Electrical Stimulus Could Heal Chronic Wounds
Posted in News, Electronics, Drug Delivery & Fluid Handling on Monday, 10 March 2014
A team of scientists at the University of Cincinnati, OH, says that an electrical stimulus can promote the growth of blood vessels and help to speed healing in diabetic ulcers and other hard-to-heal chronic wounds. Their research examines the best stimulus parameters, such as frequency and magnitude, for successful therapy.
Pomegranate Inspires Battery Design
Posted in News, Batteries, Electronic Components, Electronics, Power Supplies on Monday, 24 February 2014
Researchers at Stanford University and the Department of Energy’s SLAC National Accelerator Laboratory has invented an electrode designed like a pomegranate with silicon nanoparticles clustered like seeds in a tough carbon rind, that they say overcomes several obstacles to using silicon for a new generation of lithium-ion batteries.
Understanding How Piezoelectrics Work
Posted in News, Electronics on Tuesday, 18 February 2014
Piezoelectrics, which can change mechanical stress to electricity and back again, are widely used in many fields, including computer hard drives, medical ultrasound, and sonar. Even so, understanding exactly they work is less widespread. A team of researchers at the National Institute of Standards and Technology (NIST), Gaithersburg, MD, in collaboration with Simon Fraser University, BC, Canada, believes they've learned why one of the main classes of these materials, known as relaxors, behaves in distinctly different ways from the rest and exhibits the largest piezoelectric effect.
Bionic Hand Allows Amputee Real-Time Sense of Touch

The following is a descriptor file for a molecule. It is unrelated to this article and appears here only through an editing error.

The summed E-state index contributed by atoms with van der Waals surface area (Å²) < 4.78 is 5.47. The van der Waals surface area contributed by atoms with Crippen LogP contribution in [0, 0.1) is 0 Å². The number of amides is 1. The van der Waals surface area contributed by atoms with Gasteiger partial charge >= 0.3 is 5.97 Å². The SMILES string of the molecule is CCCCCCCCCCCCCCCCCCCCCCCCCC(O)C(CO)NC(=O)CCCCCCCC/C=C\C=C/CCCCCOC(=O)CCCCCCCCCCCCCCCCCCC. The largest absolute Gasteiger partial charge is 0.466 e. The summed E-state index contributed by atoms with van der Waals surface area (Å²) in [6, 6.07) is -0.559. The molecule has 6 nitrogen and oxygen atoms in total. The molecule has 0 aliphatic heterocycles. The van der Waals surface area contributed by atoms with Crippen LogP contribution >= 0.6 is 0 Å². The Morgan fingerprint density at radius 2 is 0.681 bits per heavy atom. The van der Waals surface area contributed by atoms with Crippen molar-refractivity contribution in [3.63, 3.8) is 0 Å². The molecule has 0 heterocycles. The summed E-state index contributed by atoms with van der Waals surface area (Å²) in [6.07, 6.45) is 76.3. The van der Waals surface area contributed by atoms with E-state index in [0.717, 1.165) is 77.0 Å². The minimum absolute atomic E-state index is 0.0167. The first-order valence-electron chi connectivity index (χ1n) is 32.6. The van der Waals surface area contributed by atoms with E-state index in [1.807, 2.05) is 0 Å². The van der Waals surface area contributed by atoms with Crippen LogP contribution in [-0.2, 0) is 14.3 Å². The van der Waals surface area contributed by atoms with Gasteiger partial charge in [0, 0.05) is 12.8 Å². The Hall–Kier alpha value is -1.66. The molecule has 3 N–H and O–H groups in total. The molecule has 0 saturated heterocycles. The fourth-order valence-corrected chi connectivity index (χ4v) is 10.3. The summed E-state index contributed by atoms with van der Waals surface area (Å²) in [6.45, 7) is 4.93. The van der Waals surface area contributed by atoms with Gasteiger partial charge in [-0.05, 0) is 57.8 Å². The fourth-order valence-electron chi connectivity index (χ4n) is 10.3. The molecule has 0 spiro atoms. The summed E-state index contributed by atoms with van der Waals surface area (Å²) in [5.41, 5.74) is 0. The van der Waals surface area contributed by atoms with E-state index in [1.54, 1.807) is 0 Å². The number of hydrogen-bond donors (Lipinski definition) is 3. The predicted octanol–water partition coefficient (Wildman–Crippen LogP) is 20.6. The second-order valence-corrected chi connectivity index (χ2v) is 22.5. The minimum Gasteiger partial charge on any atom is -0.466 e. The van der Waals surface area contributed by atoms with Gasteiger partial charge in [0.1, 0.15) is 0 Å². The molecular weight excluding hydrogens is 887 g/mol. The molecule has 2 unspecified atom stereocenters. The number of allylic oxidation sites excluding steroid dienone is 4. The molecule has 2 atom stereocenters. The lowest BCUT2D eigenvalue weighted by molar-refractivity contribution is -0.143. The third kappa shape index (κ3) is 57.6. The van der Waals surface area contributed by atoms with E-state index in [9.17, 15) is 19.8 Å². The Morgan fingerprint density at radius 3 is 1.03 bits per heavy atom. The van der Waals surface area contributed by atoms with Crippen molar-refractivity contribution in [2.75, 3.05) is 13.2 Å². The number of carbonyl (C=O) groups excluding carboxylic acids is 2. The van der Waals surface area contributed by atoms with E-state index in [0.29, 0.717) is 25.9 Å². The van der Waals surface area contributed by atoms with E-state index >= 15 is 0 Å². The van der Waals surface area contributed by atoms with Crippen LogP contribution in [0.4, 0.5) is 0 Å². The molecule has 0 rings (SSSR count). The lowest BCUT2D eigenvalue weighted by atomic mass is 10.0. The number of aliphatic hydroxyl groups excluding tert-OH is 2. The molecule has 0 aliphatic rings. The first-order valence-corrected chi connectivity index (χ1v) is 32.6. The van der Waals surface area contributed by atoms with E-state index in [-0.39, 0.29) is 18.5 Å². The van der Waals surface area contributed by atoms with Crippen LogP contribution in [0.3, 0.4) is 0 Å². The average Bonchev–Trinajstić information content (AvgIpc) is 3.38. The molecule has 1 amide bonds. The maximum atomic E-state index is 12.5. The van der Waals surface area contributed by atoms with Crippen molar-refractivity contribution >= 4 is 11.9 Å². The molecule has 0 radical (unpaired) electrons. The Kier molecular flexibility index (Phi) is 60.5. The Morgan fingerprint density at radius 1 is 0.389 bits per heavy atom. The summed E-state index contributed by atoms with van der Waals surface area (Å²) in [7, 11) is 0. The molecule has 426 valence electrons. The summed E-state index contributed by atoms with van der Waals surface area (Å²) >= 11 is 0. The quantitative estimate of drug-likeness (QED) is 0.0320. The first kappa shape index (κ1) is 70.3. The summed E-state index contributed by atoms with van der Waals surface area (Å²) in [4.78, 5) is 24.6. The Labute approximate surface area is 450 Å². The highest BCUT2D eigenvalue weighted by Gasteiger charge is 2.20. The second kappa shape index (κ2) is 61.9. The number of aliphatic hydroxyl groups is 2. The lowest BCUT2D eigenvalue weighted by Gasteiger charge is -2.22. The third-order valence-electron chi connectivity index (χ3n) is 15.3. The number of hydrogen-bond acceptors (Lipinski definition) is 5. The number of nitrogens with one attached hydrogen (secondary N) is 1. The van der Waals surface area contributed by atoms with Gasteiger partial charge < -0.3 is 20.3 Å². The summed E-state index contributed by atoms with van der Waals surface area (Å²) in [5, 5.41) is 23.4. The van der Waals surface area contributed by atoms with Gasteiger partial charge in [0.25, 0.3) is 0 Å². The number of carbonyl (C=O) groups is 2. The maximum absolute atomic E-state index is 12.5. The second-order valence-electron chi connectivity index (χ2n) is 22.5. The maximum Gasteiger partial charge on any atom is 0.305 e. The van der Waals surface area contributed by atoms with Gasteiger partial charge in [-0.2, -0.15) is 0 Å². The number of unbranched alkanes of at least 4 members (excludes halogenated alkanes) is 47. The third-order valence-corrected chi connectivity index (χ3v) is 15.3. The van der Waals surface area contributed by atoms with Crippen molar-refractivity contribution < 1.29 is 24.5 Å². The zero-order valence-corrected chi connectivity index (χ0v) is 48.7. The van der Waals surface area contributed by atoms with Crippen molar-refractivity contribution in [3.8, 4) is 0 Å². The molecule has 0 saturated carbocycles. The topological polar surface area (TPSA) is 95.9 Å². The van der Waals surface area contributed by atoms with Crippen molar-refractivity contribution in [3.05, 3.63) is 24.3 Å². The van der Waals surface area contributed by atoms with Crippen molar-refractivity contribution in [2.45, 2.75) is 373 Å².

Posted in News, Electronic Components, Electronics, Implants & Prosthetics on Thursday, 13 February 2014
A team of researchers and engineers at the Swiss Ecole polytechnique fédérale de Lausanne (EPFL) Center for Neuroprosthetics and SSSA (Italy) have developed a revolutionary sensory feedback that allowed an amputee named Dennis Aabo Sørensen to feel sensory-rich information, in real-time, using a prosthetic hand wired to nerves in his upper arm.
Improving Safety of Lithium Ion Batteries
Posted in News, Batteries, Electronics, Power Supplies, Coatings & Adhesives on Wednesday, 12 February 2014
A team of Washington State University (WSU), Pullman, researchers has developed a gummy battery material that, they say, could dramatically improve the safety of lithium ion batteries.
Self-Aligning Wires for Nanoelectronics
Posted in News, Electronic Components, Electronics on Friday, 07 February 2014
Miniaturization in microelectronics is beginning to reach its physical limits, say researchers at the Helmholtz-Zentrum Dresden-Rossendorf (HZDR) Institute of Ion Beam Physics and Materials Research, who are seeking new methods for device fabrication. They have discovered that one method may be the DNA origami technique in which individual strands of the biomolecule self-assemble into arbitrarily shaped nanostructures.
New Material for Thin, Light-Weight Electronics
Posted in News, Electronics on Friday, 17 January 2014
Scientists from SLAC, Stanford University, and Lawrence Berkeley National Laboratory’s Advanced Light Source, grew sheets of an exotic material in a single atomic layer and measured its electronic structure for the first time. They discovered it’s a natural fit for making thin, flexible light-based electronics.

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